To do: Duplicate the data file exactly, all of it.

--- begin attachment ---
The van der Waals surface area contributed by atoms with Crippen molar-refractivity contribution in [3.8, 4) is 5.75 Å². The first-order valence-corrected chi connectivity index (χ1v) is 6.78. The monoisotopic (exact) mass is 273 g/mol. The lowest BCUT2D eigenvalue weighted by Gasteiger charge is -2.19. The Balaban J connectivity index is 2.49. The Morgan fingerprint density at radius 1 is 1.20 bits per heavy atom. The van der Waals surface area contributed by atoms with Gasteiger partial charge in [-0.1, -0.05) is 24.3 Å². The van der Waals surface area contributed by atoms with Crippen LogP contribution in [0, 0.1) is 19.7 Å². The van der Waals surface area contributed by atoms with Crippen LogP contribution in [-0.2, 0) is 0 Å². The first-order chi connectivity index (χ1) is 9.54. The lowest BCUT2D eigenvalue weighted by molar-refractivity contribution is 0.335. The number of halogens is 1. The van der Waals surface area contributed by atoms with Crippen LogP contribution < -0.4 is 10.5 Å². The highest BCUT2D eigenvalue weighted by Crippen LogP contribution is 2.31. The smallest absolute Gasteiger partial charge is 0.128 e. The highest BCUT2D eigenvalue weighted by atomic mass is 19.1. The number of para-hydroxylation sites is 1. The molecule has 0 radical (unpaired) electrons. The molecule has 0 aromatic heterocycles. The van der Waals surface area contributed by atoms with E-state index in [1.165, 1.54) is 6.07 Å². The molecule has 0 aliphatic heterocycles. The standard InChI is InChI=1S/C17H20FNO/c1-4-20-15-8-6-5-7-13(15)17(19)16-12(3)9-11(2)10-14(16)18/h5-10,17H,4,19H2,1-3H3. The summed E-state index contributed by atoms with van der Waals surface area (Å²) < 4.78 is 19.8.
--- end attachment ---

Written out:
The van der Waals surface area contributed by atoms with Crippen molar-refractivity contribution in [3.8, 4) is 5.75 Å². The first-order valence-corrected chi connectivity index (χ1v) is 6.78. The monoisotopic (exact) mass is 273 g/mol. The lowest BCUT2D eigenvalue weighted by Gasteiger charge is -2.19. The Balaban J connectivity index is 2.49. The Morgan fingerprint density at radius 1 is 1.20 bits per heavy atom. The van der Waals surface area contributed by atoms with Gasteiger partial charge in [-0.1, -0.05) is 24.3 Å². The van der Waals surface area contributed by atoms with Crippen LogP contribution in [0, 0.1) is 19.7 Å². The van der Waals surface area contributed by atoms with Crippen LogP contribution in [-0.2, 0) is 0 Å². The first-order chi connectivity index (χ1) is 9.54. The lowest BCUT2D eigenvalue weighted by molar-refractivity contribution is 0.335. The number of halogens is 1. The van der Waals surface area contributed by atoms with Crippen LogP contribution < -0.4 is 10.5 Å². The highest BCUT2D eigenvalue weighted by Crippen LogP contribution is 2.31. The smallest absolute Gasteiger partial charge is 0.128 e. The highest BCUT2D eigenvalue weighted by atomic mass is 19.1. The number of para-hydroxylation sites is 1. The molecule has 0 radical (unpaired) electrons. The molecule has 0 aromatic heterocycles. The van der Waals surface area contributed by atoms with E-state index in [1.165, 1.54) is 6.07 Å². The molecule has 0 aliphatic heterocycles. The standard InChI is InChI=1S/C17H20FNO/c1-4-20-15-8-6-5-7-13(15)17(19)16-12(3)9-11(2)10-14(16)18/h5-10,17H,4,19H2,1-3H3. The summed E-state index contributed by atoms with van der Waals surface area (Å²) < 4.78 is 19.8.